by Kathi Kromer, courtesy of American Libraries
August is not just for vacations and summer reading programs—it’s high season for library advocacy. US representatives are on recess and back home in their districts to reconnect with their constituents, so now through Labor Day is the perfect time for library advocates to share the many ways we are transforming our communities.
Invite your representative to your library to see in person how your library is meeting the needs of your community. The value of your library’s services may be crystal clear to you and the families, students, researchers, and other patrons you serve, but...READ MORE
by Ke Tang, courtesy of The Harvard Gazette
With 1.4 million volumes in more than a dozen languages, the Harvard-Yenching Library (MA) has become the third-largest library at Harvard, after Widener and Harvard Law School’s. It is also the largest academic library for East Asian studies in the Western world.
Nearly 140 years after a Chinese scholar gave the small collection of books that established the collection, today the Harvard-Yenching’s holdings include 836,523 works in Chinese; 348,873 in Japanese; 179,169 in Korean; 23,979 in Vietnamese; 53,367 in various...READ MORE
by Phil Morehart, courtesy of American Libraries
Four libraries have been awarded the 2018 American Library Association (ALA) Presidential Citation for Innovative International Library Projects. Presented by the International Relations Round Table (IRRT), the awards recognize services and projects that draw attention to the potential for library services to create positive change, demonstrate sustainability, and provide a model for others. The winners are:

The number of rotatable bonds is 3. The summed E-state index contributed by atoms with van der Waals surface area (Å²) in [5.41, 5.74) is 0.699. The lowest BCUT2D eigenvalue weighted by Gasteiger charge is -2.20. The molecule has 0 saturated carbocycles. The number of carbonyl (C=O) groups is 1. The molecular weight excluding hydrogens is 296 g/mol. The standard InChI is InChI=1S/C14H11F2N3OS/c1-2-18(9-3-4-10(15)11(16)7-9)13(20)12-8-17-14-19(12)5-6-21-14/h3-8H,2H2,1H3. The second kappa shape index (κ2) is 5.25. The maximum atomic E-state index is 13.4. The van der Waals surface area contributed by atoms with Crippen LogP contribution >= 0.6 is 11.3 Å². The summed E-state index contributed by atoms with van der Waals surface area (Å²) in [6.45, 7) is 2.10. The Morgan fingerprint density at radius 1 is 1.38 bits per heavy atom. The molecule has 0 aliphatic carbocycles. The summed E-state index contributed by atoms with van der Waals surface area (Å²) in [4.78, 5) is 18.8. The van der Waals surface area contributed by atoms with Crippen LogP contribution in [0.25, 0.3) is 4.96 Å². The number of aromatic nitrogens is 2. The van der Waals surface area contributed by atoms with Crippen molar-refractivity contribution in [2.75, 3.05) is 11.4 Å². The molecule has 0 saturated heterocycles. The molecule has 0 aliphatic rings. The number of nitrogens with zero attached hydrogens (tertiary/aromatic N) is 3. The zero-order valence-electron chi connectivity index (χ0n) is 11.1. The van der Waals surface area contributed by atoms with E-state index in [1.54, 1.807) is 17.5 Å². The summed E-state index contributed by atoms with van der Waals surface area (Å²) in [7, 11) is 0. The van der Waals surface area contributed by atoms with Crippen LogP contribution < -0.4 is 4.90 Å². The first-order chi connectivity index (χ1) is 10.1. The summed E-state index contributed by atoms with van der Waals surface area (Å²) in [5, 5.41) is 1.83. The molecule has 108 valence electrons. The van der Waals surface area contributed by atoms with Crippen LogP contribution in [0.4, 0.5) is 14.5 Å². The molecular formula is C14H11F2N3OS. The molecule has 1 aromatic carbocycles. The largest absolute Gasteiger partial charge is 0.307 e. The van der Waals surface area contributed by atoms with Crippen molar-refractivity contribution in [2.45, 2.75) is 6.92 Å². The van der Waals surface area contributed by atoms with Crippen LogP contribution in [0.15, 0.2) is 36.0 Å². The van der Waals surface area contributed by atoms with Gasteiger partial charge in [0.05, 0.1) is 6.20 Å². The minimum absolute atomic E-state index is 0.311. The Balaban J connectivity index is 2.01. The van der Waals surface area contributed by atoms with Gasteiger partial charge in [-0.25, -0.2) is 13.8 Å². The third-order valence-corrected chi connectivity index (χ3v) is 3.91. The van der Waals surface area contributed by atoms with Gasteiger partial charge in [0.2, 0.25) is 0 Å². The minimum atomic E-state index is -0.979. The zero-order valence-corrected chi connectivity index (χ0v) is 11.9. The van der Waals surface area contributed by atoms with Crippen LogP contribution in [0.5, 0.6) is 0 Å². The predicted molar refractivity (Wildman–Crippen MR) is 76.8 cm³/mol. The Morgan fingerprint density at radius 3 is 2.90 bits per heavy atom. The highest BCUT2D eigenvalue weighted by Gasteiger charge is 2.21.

- Canadian Women for Women in Afghanistan, Canada
- La Biblioteca Móvil, Guatemala
- Suzhou Library, China
- Inner Mongolia Library, China
The recipients...READ MORE
New York, N.Y.
Dedicated: July 6, 1996
The Algonquin Hotel in New York City was designated a Literary Landmark on July 5th, 1996. The hotel was immortalized in print and film as the site of the Round Table that formed in its living room by Dorothy Parker, Robert Benchley, George S. Kaufman, Alexander Woollcott, Edna Ferber, and Robert E. Sherwood. The authors would get together daily for lunch and exchange ideas.
The hotel also provided a haven for such authors as Sinclair Lewis, William Faulkner, James Thurber, Gertrude Stein, and many more. The hotel is...